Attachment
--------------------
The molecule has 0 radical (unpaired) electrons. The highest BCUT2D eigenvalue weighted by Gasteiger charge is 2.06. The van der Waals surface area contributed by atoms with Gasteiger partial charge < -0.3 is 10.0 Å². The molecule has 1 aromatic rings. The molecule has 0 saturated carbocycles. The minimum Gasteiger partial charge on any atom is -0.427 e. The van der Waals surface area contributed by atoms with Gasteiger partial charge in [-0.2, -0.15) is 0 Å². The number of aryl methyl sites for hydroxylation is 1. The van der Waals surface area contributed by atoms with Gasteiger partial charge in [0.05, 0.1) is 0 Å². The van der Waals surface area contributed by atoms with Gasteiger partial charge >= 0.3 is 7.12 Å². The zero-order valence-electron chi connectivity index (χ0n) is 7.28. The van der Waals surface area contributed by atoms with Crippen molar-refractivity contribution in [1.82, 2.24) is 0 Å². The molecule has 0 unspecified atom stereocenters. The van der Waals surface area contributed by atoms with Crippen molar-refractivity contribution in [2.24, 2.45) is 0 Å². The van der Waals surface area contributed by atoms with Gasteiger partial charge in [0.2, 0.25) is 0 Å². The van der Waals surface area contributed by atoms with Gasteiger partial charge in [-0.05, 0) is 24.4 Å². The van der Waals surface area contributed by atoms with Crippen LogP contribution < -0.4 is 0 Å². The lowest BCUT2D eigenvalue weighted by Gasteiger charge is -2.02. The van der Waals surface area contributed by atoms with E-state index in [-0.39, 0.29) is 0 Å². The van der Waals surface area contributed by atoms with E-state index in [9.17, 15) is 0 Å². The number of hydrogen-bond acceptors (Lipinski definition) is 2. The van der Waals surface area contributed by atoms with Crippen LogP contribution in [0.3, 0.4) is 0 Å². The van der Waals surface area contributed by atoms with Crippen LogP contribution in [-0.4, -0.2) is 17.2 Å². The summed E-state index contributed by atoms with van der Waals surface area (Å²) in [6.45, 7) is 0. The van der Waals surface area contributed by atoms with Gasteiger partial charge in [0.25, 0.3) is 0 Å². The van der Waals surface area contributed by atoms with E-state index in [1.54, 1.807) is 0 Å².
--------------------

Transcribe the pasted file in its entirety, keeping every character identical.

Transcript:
The molecule has 0 radical (unpaired) electrons. The highest BCUT2D eigenvalue weighted by Gasteiger charge is 2.06. The van der Waals surface area contributed by atoms with Gasteiger partial charge < -0.3 is 10.0 Å². The molecule has 1 aromatic rings. The molecule has 0 saturated carbocycles. The minimum Gasteiger partial charge on any atom is -0.427 e. The van der Waals surface area contributed by atoms with Gasteiger partial charge in [-0.2, -0.15) is 0 Å². The number of aryl methyl sites for hydroxylation is 1. The van der Waals surface area contributed by atoms with Gasteiger partial charge in [0.05, 0.1) is 0 Å². The van der Waals surface area contributed by atoms with Gasteiger partial charge >= 0.3 is 7.12 Å². The zero-order valence-electron chi connectivity index (χ0n) is 7.28. The van der Waals surface area contributed by atoms with Crippen molar-refractivity contribution in [1.82, 2.24) is 0 Å². The molecule has 0 unspecified atom stereocenters. The van der Waals surface area contributed by atoms with Crippen molar-refractivity contribution in [2.24, 2.45) is 0 Å². The van der Waals surface area contributed by atoms with Gasteiger partial charge in [0.2, 0.25) is 0 Å². The van der Waals surface area contributed by atoms with Gasteiger partial charge in [-0.05, 0) is 24.4 Å². The van der Waals surface area contributed by atoms with Crippen LogP contribution < -0.4 is 0 Å². The lowest BCUT2D eigenvalue weighted by Gasteiger charge is -2.02. The van der Waals surface area contributed by atoms with E-state index in [-0.39, 0.29) is 0 Å². The van der Waals surface area contributed by atoms with E-state index in [9.17, 15) is 0 Å². The number of hydrogen-bond acceptors (Lipinski definition) is 2. The van der Waals surface area contributed by atoms with Crippen LogP contribution in [0.3, 0.4) is 0 Å². The van der Waals surface area contributed by atoms with Crippen LogP contribution in [-0.4, -0.2) is 17.2 Å². The summed E-state index contributed by atoms with van der Waals surface area (Å²) in [6.45, 7) is 0. The van der Waals surface area contributed by atoms with Gasteiger partial charge in [0.25, 0.3) is 0 Å². The van der Waals surface area contributed by atoms with E-state index in [1.54, 1.807) is 0 Å².